This is an outstanding release, dating from 1992 (recall that Elmer Bernstein recorded Herrmann's rejected score for TORN CURTAIN for Warners as early as 1977, also with the RPO). This release predates Esa-Pekka Salonen's excellent HERRMANN--THE FILM SCORES (Sony) by four years, and both can be highly recommended, for the overlap is not consequential and each recording has considerable virtues which I'll attempt to summarize:
Salonen includes (theme only) MAN WHO KNEW TOO MUCH, rather more of PSYCHO than we really need, a good chunk from MARNIE, the NORTH BY NORTHWEST fandango, a representative bleeding chunk from VERTIGO, cool excerpts from the scrapped TORN CURTAIN score, wonderful snippets from FAHRENHEIT 451 and finally a totally idiomatic mean-streets potpourri (including "Bloodbath") from TAXI DRIVER. His release is unabashedly commercial, designed to appeal to the widest possible audience and a perfect introduction to Herrmann. It is very beautifully played by the LAPO, and quite spectacularly recorded.
Bernstein's very comprehensive survey is more scholarly, more clearly the result of serious thinking by Bernstein and album deviser Christopher Palmer. KANE and DEVIL AND DANIEL WEBSTER (a fascinating score for a very fey film) are given brief due, then we move directly into a COMPLETE performance of Arthur Benjamin's truly kitschy Storm Clouds Cantata from MAN WHO KNEW TOO MUCH, set to a text by D.B. Wyndham Lewis and supplied in the booklet. This is a recording premiere and reason enough for owning this disc. The kitsch quotient directly recalls the "impossible" SALAMMBO aria in CITIZEN KANE, thrillingly sung by Te Kanawa on Gerhardt's spectacular RCA anthology. In the Benjamin cantata reverberating in the Royal Albert Hall that foreboding cymbal clash that sent Doris Day into an intense maternal tizzy is perfectly dramatized in this Bernstein/RPO performance. The booklet erroneously credits the "Ambrosia Singers" when of course we are hearing the great Ambrosians. Small matter, that meaningful cymbal clash echoes for all eternity, a triumph of quick cuts directly edited to the music.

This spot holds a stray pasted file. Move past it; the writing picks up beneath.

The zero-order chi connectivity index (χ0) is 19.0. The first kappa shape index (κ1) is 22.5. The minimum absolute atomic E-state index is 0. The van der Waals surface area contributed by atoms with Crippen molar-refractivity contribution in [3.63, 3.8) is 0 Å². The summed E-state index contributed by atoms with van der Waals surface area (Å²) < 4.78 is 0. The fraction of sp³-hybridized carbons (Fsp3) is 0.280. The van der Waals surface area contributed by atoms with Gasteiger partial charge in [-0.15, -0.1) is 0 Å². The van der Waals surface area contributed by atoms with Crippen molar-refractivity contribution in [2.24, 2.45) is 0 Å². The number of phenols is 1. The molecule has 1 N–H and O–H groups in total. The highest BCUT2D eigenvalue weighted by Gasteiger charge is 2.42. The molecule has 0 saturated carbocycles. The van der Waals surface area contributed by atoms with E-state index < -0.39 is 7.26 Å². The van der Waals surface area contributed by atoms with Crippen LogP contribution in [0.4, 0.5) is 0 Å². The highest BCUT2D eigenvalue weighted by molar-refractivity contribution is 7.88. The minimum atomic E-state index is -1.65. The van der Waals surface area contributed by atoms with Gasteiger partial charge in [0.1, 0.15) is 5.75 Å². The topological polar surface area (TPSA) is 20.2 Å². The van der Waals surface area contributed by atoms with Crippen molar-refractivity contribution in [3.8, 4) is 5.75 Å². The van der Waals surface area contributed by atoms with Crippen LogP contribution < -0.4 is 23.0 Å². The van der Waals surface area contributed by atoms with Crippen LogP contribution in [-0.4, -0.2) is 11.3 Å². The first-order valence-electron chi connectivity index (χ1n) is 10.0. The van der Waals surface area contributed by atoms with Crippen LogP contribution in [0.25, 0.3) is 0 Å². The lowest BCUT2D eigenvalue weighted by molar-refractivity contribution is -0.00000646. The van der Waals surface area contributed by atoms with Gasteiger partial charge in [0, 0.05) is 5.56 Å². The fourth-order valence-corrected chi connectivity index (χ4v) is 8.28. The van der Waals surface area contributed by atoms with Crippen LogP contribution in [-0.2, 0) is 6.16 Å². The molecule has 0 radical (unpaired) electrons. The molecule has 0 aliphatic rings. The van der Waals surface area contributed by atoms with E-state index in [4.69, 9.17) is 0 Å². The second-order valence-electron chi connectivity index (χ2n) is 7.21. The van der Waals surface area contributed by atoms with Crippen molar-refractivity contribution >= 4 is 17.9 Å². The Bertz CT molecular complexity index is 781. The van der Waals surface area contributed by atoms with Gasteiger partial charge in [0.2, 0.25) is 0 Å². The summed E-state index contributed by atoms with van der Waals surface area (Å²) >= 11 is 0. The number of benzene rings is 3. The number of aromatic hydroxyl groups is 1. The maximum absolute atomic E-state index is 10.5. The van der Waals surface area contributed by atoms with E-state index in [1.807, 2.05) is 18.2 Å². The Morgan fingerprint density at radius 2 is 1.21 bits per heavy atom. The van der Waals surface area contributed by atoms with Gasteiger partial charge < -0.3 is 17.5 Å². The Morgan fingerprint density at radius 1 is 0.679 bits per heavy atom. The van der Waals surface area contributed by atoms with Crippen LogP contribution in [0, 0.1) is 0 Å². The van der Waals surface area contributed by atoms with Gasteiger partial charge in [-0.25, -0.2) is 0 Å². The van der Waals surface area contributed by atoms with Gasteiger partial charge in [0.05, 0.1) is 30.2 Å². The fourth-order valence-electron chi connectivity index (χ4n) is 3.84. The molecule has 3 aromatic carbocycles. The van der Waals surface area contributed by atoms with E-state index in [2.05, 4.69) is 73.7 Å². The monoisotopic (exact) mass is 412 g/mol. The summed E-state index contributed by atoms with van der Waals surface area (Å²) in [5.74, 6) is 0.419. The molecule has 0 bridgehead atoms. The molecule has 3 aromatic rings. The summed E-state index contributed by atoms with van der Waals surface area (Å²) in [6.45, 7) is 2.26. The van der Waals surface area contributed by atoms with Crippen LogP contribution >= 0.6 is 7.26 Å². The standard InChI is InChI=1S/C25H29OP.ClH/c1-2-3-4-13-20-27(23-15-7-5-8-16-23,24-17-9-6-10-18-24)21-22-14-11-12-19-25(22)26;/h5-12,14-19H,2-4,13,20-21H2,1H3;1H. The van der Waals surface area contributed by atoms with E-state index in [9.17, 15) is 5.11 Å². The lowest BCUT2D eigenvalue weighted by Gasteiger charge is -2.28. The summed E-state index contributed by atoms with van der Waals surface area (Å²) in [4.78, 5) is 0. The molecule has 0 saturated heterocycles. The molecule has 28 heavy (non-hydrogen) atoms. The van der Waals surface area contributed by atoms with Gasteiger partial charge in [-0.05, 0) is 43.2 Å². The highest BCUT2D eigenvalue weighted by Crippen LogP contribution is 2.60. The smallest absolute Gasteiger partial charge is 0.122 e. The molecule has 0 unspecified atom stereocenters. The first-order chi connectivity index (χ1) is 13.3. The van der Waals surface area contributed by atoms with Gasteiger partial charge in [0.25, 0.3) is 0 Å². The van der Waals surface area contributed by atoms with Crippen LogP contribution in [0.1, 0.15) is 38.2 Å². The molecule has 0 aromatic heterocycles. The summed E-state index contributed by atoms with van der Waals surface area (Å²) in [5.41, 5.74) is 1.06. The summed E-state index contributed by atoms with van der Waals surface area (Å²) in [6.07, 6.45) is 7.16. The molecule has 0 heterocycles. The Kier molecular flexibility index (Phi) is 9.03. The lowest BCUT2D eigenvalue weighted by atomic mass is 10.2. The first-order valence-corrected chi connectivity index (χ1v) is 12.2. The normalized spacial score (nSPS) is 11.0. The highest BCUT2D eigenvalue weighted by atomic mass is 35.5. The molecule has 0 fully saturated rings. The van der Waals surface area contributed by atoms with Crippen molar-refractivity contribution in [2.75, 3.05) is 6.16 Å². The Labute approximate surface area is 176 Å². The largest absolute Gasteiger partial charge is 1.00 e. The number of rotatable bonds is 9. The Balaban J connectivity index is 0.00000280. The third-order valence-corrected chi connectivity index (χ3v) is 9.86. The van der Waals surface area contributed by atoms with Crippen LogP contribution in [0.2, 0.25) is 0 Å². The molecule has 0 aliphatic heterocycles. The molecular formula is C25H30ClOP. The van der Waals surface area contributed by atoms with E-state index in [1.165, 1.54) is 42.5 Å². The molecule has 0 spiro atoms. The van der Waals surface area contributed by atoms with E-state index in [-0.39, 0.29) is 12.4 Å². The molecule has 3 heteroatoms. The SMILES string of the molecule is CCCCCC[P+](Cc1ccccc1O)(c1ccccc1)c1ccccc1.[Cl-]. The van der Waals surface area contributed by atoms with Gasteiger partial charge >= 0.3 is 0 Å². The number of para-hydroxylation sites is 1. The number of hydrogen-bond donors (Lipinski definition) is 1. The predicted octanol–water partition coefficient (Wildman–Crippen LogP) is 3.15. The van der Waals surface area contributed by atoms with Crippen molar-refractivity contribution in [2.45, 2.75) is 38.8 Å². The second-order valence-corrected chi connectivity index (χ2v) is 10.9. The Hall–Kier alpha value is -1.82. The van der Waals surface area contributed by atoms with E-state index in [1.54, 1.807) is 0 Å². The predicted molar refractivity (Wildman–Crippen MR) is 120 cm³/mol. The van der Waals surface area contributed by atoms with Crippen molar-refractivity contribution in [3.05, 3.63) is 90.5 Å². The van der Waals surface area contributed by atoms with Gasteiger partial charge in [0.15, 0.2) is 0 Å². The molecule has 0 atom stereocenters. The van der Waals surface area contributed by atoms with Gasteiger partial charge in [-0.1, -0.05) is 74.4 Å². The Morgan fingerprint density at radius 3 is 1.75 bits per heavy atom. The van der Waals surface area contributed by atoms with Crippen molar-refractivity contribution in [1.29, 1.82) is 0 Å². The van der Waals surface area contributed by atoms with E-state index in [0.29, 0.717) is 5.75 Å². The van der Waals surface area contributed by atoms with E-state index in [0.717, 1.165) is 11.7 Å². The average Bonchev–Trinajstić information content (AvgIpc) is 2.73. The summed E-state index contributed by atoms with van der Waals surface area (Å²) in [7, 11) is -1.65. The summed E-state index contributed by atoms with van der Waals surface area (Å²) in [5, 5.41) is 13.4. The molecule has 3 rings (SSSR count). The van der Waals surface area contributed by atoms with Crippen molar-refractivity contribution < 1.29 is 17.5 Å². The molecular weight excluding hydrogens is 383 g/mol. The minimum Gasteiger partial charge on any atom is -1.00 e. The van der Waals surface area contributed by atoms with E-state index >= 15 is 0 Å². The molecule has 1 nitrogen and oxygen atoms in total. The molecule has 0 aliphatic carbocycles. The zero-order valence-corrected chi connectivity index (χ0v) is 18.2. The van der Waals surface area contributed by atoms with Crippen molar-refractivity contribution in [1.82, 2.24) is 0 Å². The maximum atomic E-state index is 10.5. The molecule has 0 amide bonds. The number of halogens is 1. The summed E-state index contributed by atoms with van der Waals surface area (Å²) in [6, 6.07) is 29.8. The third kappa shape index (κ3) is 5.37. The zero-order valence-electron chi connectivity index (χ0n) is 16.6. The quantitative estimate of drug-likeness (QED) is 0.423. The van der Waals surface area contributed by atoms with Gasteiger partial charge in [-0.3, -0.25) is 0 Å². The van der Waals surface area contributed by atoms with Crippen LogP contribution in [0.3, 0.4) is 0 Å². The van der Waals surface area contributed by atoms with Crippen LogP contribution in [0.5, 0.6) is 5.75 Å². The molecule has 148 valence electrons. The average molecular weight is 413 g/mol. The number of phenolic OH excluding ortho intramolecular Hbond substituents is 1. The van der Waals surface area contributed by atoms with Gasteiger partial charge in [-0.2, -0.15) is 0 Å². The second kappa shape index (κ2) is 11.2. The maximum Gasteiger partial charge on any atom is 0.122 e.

Bernstein continues with mercifully brief PSYCHO extracts, the rare Prelude for THE WRONG MAN (another recording premiere), seven choice minutes from VERTIGO and the NORTH BY NORTHWEST fandango. THE BRIDE WORE BLACK is represented by Palmer's 12-minute pastiche (another premiere, this is prime Herrmann not to be ignored), five minutes from FAHRENHEIT and the inevitable TAXI DRIVER coda (nine minutes played less idiomatically in London than in Los Angeles, their streets are less mean).
On balance, Bernstein's recording is preferable for the Storm Clouds Cantata and the BRIDE WORE BLACK excerpts, but I wouldn't be without either release. Both, I think, are indispensable. They supplement one another, and coupled with Gerhardt's pioneering CITIZEN KANE anthology (RCA) provide a satisfyingly complete Herrmann overview. The scifi/fantasy scores are another matter entirely, and there I think Herrmann's own recordings, rereleased by Decca and still sonically awesome, are preferable.